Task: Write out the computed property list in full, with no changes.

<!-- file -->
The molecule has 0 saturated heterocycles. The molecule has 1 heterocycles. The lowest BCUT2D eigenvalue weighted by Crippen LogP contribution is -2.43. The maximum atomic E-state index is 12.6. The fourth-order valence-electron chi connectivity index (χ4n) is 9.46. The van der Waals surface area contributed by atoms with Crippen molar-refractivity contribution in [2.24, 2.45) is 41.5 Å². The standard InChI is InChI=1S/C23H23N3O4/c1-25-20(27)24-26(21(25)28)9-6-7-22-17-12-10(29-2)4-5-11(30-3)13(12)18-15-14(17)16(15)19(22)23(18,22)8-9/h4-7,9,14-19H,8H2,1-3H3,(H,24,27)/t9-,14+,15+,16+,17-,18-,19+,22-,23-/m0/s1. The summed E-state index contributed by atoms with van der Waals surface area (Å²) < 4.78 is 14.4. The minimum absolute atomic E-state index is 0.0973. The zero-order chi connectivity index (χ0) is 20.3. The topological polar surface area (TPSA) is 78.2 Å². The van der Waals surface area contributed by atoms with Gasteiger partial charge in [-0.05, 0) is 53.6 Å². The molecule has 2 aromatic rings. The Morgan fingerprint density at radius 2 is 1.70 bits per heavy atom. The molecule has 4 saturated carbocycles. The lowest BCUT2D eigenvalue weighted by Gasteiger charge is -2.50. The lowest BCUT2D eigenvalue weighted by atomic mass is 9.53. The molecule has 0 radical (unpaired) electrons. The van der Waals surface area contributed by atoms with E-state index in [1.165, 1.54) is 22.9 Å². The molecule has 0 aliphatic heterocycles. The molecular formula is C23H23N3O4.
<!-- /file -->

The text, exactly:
The molecule has 0 saturated heterocycles. The molecule has 1 heterocycles. The lowest BCUT2D eigenvalue weighted by Crippen LogP contribution is -2.43. The maximum atomic E-state index is 12.6. The fourth-order valence-electron chi connectivity index (χ4n) is 9.46. The van der Waals surface area contributed by atoms with Crippen molar-refractivity contribution in [2.24, 2.45) is 41.5 Å². The standard InChI is InChI=1S/C23H23N3O4/c1-25-20(27)24-26(21(25)28)9-6-7-22-17-12-10(29-2)4-5-11(30-3)13(12)18-15-14(17)16(15)19(22)23(18,22)8-9/h4-7,9,14-19H,8H2,1-3H3,(H,24,27)/t9-,14+,15+,16+,17-,18-,19+,22-,23-/m0/s1. The summed E-state index contributed by atoms with van der Waals surface area (Å²) < 4.78 is 14.4. The minimum absolute atomic E-state index is 0.0973. The zero-order chi connectivity index (χ0) is 20.3. The topological polar surface area (TPSA) is 78.2 Å². The van der Waals surface area contributed by atoms with Gasteiger partial charge in [-0.05, 0) is 53.6 Å². The molecule has 2 aromatic rings. The Morgan fingerprint density at radius 2 is 1.70 bits per heavy atom. The molecule has 4 saturated carbocycles. The lowest BCUT2D eigenvalue weighted by Gasteiger charge is -2.50. The lowest BCUT2D eigenvalue weighted by atomic mass is 9.53. The molecule has 0 radical (unpaired) electrons. The van der Waals surface area contributed by atoms with E-state index in [1.165, 1.54) is 22.9 Å². The molecule has 0 aliphatic heterocycles. The molecular formula is C23H23N3O4.